Phil Bredesen Benefitted from Program That Forced Others to Pay Higher Taxes

Phil Bredesen

Tennessee Democratic gubernatorial candidate Phil Bredesen spent years taking advantage of a state program that’s trimmed his property taxes by hundreds of thousands of dollars.

The Tennessean reported the story this week.

Bredesen got $520,600 in tax breaks on four of his Nashville-based properties since 2011, the paper reported.

Bredesen’s spokeswoman Alyssa Hansen told the paper her boss has nothing to apologize for.

Regardless, Bredesen has previously criticized this tax break program, commonly known as Greenbelt.

Also, regardless, Bredesen reportedly tried to withdraw from Greenbelt once he learned the paper was about to publish a story about his enrollment in it.

No one at Bredesen’s campaign returned The Tennessee Star’s repeated requests for comment Thursday.

State officials created Greenbelt tax breaks in the 1970s to slow the spread of urban sprawl in Tennessee. Taxes are based on the property’s use value rather than its fair market value.

Aimed at helping Tennesseans hold on to their farms, the Greenbelt tax breakkicks in for property owners who maintain at least 15 acres of farmland, forests or open spaces.

In an emailed statement, Tennessee Republican Party Chair Scott Golden said one of Bredesen’s supposed farms for bailing hay is, in fact, a mansion — thus saving him $300,000.

“Phil Bredesen is desperately trying to convince hard-working Tennesseans that he’s one of them, but these latest revelations show he’s more interested in making money off of them,” Golden said.  

According to The Tennessean, Bredesen’s withdrawal from the program was not without consequence.

“As a result, he paid the city $181,700 for what’s known as a rollback — taxes collected by Metro Nashville whenever a property is removed from the program,” the paper reported.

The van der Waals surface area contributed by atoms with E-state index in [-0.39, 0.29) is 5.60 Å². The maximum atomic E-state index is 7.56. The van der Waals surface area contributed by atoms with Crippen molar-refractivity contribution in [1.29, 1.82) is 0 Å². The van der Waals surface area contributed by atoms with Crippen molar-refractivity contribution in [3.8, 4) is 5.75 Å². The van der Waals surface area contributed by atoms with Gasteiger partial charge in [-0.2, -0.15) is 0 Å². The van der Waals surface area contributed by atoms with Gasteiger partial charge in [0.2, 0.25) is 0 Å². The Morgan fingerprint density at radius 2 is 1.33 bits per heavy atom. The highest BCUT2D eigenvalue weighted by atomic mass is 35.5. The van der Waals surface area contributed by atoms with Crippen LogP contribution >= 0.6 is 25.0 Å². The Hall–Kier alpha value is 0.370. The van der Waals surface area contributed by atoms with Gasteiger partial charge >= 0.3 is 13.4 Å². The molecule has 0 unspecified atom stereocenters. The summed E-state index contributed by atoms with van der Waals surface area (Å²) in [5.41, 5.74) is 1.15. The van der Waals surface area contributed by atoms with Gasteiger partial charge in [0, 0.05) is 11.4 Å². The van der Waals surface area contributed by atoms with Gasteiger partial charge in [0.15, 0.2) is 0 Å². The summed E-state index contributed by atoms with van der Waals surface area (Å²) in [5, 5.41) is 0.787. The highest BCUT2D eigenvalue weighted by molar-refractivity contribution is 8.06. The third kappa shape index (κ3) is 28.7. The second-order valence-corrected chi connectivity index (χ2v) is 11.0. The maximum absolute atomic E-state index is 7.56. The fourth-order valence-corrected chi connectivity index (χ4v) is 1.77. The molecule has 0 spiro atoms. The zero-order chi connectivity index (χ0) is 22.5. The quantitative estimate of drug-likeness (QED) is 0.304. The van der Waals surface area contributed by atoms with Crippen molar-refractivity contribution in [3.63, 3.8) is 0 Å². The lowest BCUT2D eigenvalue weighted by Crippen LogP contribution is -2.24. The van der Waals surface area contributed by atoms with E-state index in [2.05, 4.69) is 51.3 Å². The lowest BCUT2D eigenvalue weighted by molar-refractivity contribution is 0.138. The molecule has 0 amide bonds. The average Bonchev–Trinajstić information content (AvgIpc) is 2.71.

Rollback taxes are supposed to recoup some of the taxes lost by local governments.

“After the rollback, Bredesen’s properties had a total tax break of roughly $338,900 since 2011. During the same period, Bredesen paid $478,200 in property taxes for the same properties.”

The four properties in question are located south of Belle Meade near Edwin Warner Park. They have a cumulative total of more than 80 acres, according to The Tennessean.

Bredesen said in 2012 that Greenbelt “ought to be tightened up,” the paper reported.

Qualifying for Greenbelt can mean hundreds or even thousands of dollars in tax savings – country music singer Wynonna Judd saves $18,000 a year in taxes on her $3.9 million, 545-acre estate in a posh enclave outside Nashville, the Commercial Appeal reported in 2012.

One critic of the tax break said it helps a few people at the expense of everyone else.

Lynnisse Roehrich-Patrick, executive director of the Tennessee Advisory Commission on Intergovernmental Relations, told Tennessee Watchdog in 2013 that Greenbelt laws significantly reduce the tax base in many counties.

“If there is less tax revenue coming from one source then more tax revenue will be needed from another person to meet the budget,” Patrick said at the time.

She also said the program forces higher property tax rates on property owners not enjoying Greenbelt valuations.

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Chris Butler is an investigative journalist at The Tennessee Star. Follow Chris on Facebook. Email tips to [email protected]

 

 

 

 

 

 

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2 Thoughts to “Phil Bredesen Benefitted from Program That Forced Others to Pay Higher Taxes”

  1. […] As reported, former Tennessee Democratic Gov. Phil Bredesen benefitted from Greenbelt laws, which trimmed his property taxes by hundreds of thousands of dollars. […]

  2. John Bumpus

    In Tennessee, the ‘Greenbelt’ Law was enacted, among other things, to help elderly, rural retired landowners with limited income to remain on their land by limiting their property tax liability. This is how this enactment is publicly advertised in official government literature available to the public which explains the program. And this enactment was also designed to benefit the environment, because this tax reduction law encourages the aforesaid rural property owners to ‘keep their agricultural/forest/open space property holdings together’ rather than forcing them to sell the property to developers (to obtain the money to pay the annual tax on the property based upon its FULL fair market value rather than its lesser adjusted value as calculated under the terms of the enactment) who will then ‘carve it up’ into residential subdivisions and commercial development.

    Phil Bredesen obviously is NOT a member of the classification group of rural retired landowners of limited means whom the law was intended to benefit.

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